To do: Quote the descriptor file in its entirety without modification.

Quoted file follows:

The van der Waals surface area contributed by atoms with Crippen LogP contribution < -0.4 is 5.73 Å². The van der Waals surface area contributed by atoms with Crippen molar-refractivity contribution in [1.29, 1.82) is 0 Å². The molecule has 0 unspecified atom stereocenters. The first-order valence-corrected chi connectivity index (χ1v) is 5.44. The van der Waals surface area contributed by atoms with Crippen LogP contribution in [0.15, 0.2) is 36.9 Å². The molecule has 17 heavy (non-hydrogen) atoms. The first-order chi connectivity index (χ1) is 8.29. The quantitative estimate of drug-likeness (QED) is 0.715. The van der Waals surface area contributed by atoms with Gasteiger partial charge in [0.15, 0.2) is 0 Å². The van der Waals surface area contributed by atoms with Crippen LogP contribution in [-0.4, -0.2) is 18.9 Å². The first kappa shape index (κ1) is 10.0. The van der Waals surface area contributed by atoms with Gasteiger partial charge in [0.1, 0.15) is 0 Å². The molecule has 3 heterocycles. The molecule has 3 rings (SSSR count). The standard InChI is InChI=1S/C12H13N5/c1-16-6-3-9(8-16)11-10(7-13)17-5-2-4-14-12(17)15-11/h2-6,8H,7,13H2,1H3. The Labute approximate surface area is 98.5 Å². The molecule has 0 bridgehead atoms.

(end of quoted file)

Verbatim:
The van der Waals surface area contributed by atoms with Crippen LogP contribution < -0.4 is 5.73 Å². The van der Waals surface area contributed by atoms with Crippen molar-refractivity contribution in [1.29, 1.82) is 0 Å². The molecule has 0 unspecified atom stereocenters. The first-order valence-corrected chi connectivity index (χ1v) is 5.44. The van der Waals surface area contributed by atoms with Crippen LogP contribution in [0.15, 0.2) is 36.9 Å². The molecule has 17 heavy (non-hydrogen) atoms. The first-order chi connectivity index (χ1) is 8.29. The quantitative estimate of drug-likeness (QED) is 0.715. The van der Waals surface area contributed by atoms with Gasteiger partial charge in [0.15, 0.2) is 0 Å². The van der Waals surface area contributed by atoms with Crippen LogP contribution in [-0.4, -0.2) is 18.9 Å². The first kappa shape index (κ1) is 10.0. The van der Waals surface area contributed by atoms with Gasteiger partial charge in [0.1, 0.15) is 0 Å². The molecule has 3 heterocycles. The molecule has 3 rings (SSSR count). The standard InChI is InChI=1S/C12H13N5/c1-16-6-3-9(8-16)11-10(7-13)17-5-2-4-14-12(17)15-11/h2-6,8H,7,13H2,1H3. The Labute approximate surface area is 98.5 Å². The molecule has 0 bridgehead atoms.